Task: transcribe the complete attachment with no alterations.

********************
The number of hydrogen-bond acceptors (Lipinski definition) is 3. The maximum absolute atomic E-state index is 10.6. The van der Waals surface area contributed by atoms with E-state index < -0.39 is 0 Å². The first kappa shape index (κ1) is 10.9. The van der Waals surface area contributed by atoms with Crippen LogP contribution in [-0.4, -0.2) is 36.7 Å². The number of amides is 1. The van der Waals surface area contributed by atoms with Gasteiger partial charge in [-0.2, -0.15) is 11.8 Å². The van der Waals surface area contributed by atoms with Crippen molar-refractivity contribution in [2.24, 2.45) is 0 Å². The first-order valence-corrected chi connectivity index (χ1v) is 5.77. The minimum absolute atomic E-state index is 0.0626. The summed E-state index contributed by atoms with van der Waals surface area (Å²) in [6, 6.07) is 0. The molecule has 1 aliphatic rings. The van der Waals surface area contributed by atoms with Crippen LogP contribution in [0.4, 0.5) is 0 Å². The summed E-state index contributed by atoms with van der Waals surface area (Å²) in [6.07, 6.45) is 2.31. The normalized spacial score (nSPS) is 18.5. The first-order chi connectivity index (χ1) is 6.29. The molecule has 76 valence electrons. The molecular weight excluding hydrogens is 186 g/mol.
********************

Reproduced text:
The number of hydrogen-bond acceptors (Lipinski definition) is 3. The maximum absolute atomic E-state index is 10.6. The van der Waals surface area contributed by atoms with E-state index < -0.39 is 0 Å². The first kappa shape index (κ1) is 10.9. The van der Waals surface area contributed by atoms with Crippen LogP contribution in [-0.4, -0.2) is 36.7 Å². The number of amides is 1. The van der Waals surface area contributed by atoms with Gasteiger partial charge in [-0.2, -0.15) is 11.8 Å². The van der Waals surface area contributed by atoms with Crippen molar-refractivity contribution in [2.24, 2.45) is 0 Å². The first-order valence-corrected chi connectivity index (χ1v) is 5.77. The minimum absolute atomic E-state index is 0.0626. The summed E-state index contributed by atoms with van der Waals surface area (Å²) in [6, 6.07) is 0. The molecule has 1 aliphatic rings. The van der Waals surface area contributed by atoms with Crippen LogP contribution in [0.4, 0.5) is 0 Å². The summed E-state index contributed by atoms with van der Waals surface area (Å²) in [6.07, 6.45) is 2.31. The normalized spacial score (nSPS) is 18.5. The first-order chi connectivity index (χ1) is 6.29. The molecule has 76 valence electrons. The molecular weight excluding hydrogens is 186 g/mol.